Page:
There’s a reason Whitney Houston’s nickname is “The Voice.” Her powerhouse vocals serve as the inspiration for many singers of today, including Brandy. Houston trained professionally for her impeccable sound, beginning as a teenager. In fact, her first studio session was with fellow great, Chaka Khan.
Chaka Khan recalls Whitney Houston singing background for her when Houston was 14
Houston grew up singing under the tutelage of her mother, gospel legend Cissy Houston. She spent much time attending recording sessions with Cissy and also performing under Cissy’s direction in her local church choir where Cissy worked as the choir director. Cissy also sang background for a number of artists in her day, including Elvis Presley, as a member of the group The Sweet Inspirations.
Cissy insisted that her daughter could not begin auditioning for record contracts until she graduated high school but she promised to guide her and prepare her for show business. Houston began singing background for her mother at a young age, which gave her access to her mother’s network of musical contacts.
In a new interview with Vlad TV, Khan recounts Houston singing for her during what was her first studio session. Houston was just 14-years-old at the time.
“Her mother Cissy was my main background woman when I did studio work,” Khan says. “Cissy sang background on all of my 80s stuff. So one day she said to me, ‘I got a daughter’ and I asked if she could sing and she [Cissy] said, ‘She can really sing.’ I told Cissy to bring her down [to the session] and her and Luther [Vandross], on this one album [of mine] together, and Cissy, they sang background for me.”
Interestingly, Houston would remake Khan’s 1978 version of “I’m Every Woman” in 1992 for The Bodyguard soundtrack. Khan made an appearance with Houston in the official music video for the single. The song is an iconic female anthem.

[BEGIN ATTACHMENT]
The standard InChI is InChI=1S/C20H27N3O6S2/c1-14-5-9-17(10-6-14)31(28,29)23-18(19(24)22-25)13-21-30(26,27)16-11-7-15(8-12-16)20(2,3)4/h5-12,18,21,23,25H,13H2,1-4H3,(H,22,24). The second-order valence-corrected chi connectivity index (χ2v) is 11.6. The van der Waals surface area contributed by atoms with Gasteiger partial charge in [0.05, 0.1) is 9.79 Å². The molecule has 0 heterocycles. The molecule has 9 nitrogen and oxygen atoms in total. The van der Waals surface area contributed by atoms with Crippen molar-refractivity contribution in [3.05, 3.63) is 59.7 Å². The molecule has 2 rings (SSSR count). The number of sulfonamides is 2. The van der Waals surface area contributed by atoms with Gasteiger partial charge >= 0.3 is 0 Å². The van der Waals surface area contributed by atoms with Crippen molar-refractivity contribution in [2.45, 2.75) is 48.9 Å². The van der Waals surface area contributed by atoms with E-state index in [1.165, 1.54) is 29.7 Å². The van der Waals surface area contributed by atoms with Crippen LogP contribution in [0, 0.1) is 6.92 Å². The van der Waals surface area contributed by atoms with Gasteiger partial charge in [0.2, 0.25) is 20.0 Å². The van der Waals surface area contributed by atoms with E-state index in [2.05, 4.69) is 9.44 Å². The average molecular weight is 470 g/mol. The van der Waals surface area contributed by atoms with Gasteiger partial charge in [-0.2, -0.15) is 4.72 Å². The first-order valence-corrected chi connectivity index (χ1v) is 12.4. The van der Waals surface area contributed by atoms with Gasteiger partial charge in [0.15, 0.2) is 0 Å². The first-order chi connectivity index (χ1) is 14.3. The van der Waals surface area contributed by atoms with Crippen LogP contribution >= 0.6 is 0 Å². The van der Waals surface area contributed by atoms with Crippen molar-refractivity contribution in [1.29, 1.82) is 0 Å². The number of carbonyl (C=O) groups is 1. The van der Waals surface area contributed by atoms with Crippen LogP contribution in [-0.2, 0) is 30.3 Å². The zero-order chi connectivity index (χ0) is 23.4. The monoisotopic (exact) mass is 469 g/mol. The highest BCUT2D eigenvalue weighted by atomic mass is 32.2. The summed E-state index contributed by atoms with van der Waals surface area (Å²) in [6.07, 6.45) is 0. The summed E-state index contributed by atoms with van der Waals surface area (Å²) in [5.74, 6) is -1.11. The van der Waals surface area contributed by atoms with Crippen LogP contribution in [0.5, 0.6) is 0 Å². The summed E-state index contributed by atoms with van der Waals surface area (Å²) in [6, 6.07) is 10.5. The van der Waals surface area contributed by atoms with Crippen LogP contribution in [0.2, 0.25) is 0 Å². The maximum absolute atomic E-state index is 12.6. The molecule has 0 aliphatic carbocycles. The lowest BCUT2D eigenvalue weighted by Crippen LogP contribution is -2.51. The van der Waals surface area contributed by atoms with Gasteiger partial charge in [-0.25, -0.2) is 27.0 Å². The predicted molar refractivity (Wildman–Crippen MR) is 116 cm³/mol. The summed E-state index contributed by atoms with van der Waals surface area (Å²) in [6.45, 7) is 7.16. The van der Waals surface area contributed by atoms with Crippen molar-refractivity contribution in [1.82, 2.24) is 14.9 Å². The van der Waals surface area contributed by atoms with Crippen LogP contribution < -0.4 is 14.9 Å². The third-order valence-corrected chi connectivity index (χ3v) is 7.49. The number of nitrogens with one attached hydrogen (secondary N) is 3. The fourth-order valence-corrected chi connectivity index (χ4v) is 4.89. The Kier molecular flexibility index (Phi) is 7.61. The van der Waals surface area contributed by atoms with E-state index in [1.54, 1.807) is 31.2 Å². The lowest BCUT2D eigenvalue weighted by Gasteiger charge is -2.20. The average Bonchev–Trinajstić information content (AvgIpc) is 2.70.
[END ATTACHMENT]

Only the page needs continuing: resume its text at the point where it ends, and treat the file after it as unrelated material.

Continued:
Whitney Houston landed her first record deal when she was 19
Houston continued singing with her mother. During Cissy’s live shows, Cissy would have Houston perform solos as a means to have Houston show off her vocal chops with the hopes of getting attention from labels.
In 1982, Houston auditioned for Bruce Lundvall, President of Elektra Records. At the time, Elektra was home to mainly rock artists but were looking to expand their roster to include more soulful acts under their newly formed jazz division. Lundvall wanted to sign Houston immediately, but she preferred to explore all of her options.
She also had interest from Epic Records, home to Michael Jackson at the time. But, Houston ultimately signed with Arista Records because of her connection with Clive Davis. Davis explains in a forward of Houston’s 35th anniversary of her debut album that Houston signing with him came down to a specific clause in her contract.
“Whitney would only sign with us if she was given a key man clause that stated she would only work with me: if I were to leave the company for any reason, she could leave as well,” he writes. “At that time, Arista was part of RCA Records. We had never given that clause to any artist (and never would again), but in view of my passion, the RCA board approved it…and our lifetime musical adventure began.”
Houston remained with Arista and Davis for the remainder of her career until her death in 2012.
Source: Read Full Article